I was in my mid-20s when I had my first real political exchange. In a morning news meeting, the (conservative) publisher of the newspaper I worked for had been railing against taxes and Social Security and, for some reason, looked at me to back him up. “How can you, a 20-something, feel good about putting money into Social Security?” he said. “It’s a waste: The program won’t be around by the time you need it.”
“My mom will need it,” I replied. “Why wouldn’t I feel a responsibility to contribute?”
He didn’t change my mind and I wasn’t about to try changing his, but it was a respectful exchange — perhaps because it occurred in front of a half-dozen other people in a conference room. (And also because he was my boss’s boss’s boss.)
I thought about it recently because it exemplifies something that is vital but missing from current political discourse: civility.
Maybe that’s not really the perfect word — doesn’t civility sound a little stuffy, like I’m asking for Robert’s Rules of Order at all times? (I never did master all of those parliamentary procedures. They, like higher math and science knowledge, remain mysteries to me.) Let’s just call it “good behavior.” That sounds right.
Like the guy who videotaped himself berating a Chick-fil-A worker for the company’s politics. I disagree with that CEO’s politics, too — but taking it out on a woman who’s working her shift at a drive-thru is poor form. (His employer thought so, too, and fired him.) I salute that fast food employee for being respectful throughout, even if the video camera made her nervous.
All politics is personal, which means it should be everyone’s responsibility to think before they speak — especially when misinformation can be so quickly spread, even accidentally.
Back on Memorial Day, Starbucks posted on its Facebook wall about its Armed Forces Network, which helps returning servicemen and recent veterans transition to new careers (no, not solely as baristas). One of the replies posted was from a woman whose veteran husband had told her that Starbucks refused to send coffee to the troops.
I’m not saying that the poster should distrust everything her husband tells her. But doesn’t that sound even a little absurd: a company outright refusing to donate to troops overseas? No matter — the fiction was positioned as “my husband told me” truth, piled high with outrage and shot out into the universe, where things get picked up and reposted so quickly that a guy running a marathon can become an Internet sensation in a matter of minutes.* Her husband was wrong, and she was wrong, but few people who saw it took the time to verify its truth.
In essence, that woman’s post smeared a company as unpatriotic, when in fact Starbucks has donated more than 14,000 pounds of coffee and a million packs of ready-brew to U.S. troops. (During my recent trip to Palm Springs, the local shop employees were in fact having a contest to see who could persuade the most customers to buy a pack of coffee to be donated to troops.) It’s something that could have been researched in less than a minute, but we’re often too lazy to think about the ramifications of what we say or post. “I heard …”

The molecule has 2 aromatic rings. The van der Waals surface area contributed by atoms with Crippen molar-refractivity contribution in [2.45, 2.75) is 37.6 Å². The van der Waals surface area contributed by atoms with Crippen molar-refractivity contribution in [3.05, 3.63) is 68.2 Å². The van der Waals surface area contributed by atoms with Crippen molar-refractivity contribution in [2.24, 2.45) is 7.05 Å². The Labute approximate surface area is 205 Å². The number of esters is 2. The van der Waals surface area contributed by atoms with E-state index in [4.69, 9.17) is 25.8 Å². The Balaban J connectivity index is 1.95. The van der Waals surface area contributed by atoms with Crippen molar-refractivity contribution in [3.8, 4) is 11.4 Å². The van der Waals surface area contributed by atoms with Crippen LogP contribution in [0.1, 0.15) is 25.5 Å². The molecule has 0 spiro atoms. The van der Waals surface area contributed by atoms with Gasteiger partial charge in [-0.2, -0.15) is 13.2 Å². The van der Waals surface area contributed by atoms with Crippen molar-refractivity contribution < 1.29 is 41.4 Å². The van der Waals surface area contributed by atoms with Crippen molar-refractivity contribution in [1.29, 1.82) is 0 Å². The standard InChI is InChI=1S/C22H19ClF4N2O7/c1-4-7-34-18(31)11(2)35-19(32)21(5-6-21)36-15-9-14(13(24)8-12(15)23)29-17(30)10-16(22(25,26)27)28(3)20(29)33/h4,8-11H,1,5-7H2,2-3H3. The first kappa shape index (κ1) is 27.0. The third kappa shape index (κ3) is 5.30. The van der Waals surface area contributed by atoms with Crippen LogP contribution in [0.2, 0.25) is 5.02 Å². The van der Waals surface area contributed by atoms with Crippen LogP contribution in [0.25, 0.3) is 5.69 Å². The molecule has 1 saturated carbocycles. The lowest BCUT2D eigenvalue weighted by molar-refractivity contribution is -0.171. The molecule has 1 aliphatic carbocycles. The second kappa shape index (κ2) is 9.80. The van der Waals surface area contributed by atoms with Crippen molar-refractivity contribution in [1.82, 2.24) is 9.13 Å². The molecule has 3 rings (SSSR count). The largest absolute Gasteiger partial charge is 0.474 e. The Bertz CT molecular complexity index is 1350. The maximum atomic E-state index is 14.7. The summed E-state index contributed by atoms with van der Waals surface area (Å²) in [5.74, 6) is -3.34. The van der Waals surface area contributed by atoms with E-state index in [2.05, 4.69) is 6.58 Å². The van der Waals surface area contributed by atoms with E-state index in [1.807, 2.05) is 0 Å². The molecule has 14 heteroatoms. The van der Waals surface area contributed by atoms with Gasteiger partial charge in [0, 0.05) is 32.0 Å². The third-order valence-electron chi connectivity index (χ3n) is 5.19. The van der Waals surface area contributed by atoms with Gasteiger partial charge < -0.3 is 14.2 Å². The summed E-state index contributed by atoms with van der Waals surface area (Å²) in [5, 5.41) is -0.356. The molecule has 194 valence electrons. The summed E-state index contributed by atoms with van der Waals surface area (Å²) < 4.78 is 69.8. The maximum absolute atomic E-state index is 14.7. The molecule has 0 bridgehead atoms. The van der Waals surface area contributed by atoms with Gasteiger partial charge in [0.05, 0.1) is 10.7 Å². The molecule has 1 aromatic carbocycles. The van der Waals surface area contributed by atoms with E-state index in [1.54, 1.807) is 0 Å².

We’re not on the elementary-school playground anymore, but we still seem to be acting like little kids. Only now, the sticks and stones have the ability to hurt. A national radio host called a woman a “slut” on the air, because she had testified about birth control before Congress. Then he suggested that since birth control would be funded by taxpayer money, the taxpayers should be able to watch her whenever she has sex. How is that not abhorrent? (Let’s reframe that: How about if he had suggested that people should be able to log on to the Internet and watch your daughter have sex if she uses insurance to cover her prescription for the pill?)
It’s possible to have mutually respectful discussion, even about politics. One of my friends who works in the medical field didn’t — and maybe still doesn’t — believe that the positives of the Affordable Care Act outweighed the negatives, especially because of restrictions that would be placed on her industry. I, meanwhile, exist on a more utopian “healthcare for all!” plane, but we listened to each other’s points, learned a few positives and negatives we might otherwise have not known about or considered … and then still agreed to disagree, but at least with more facts in hand. No hectoring, no attempted conversions, no condescending “how could you …?” judgments disguised as questions.
Those incidents are few and far between, though. The other day I drove down a street on which one house had its yard filled with “Obama lied!” signs while the next door neighbor went placard-for-placard with Democratic support. I can’t imagine those two have much to say to each other right now. I like to imagine that every day one adds another sign to his yard in a belligerent attempt to “win” their passive-aggressive argument.
The next few days will likely test everyone’s patience and diplomacy even more — and frankly, many people didn’t have very large reserves to start with. In the interim, I’m trying to practice respect a person’s right to another viewpoint … while being conscious that your right to swing your arms ends where my nose begins. And my nose is, as Smarmy Bastard pointed out, headed toward Bob Hope territory, so watch your damn hands.
|WHAT SAM WORE: 11-3-12|
|The shirt: “Unstealthiest Ninja 3” T-shirt, from shirt.woot.com.
(It’s still #13 on their Reckoning page!)
|The shorts: Calf-length cargos, from Uniqlo, New York.|
|The shoes: Custom Converse All-Star slip-ons, a gift from Funny Michael.|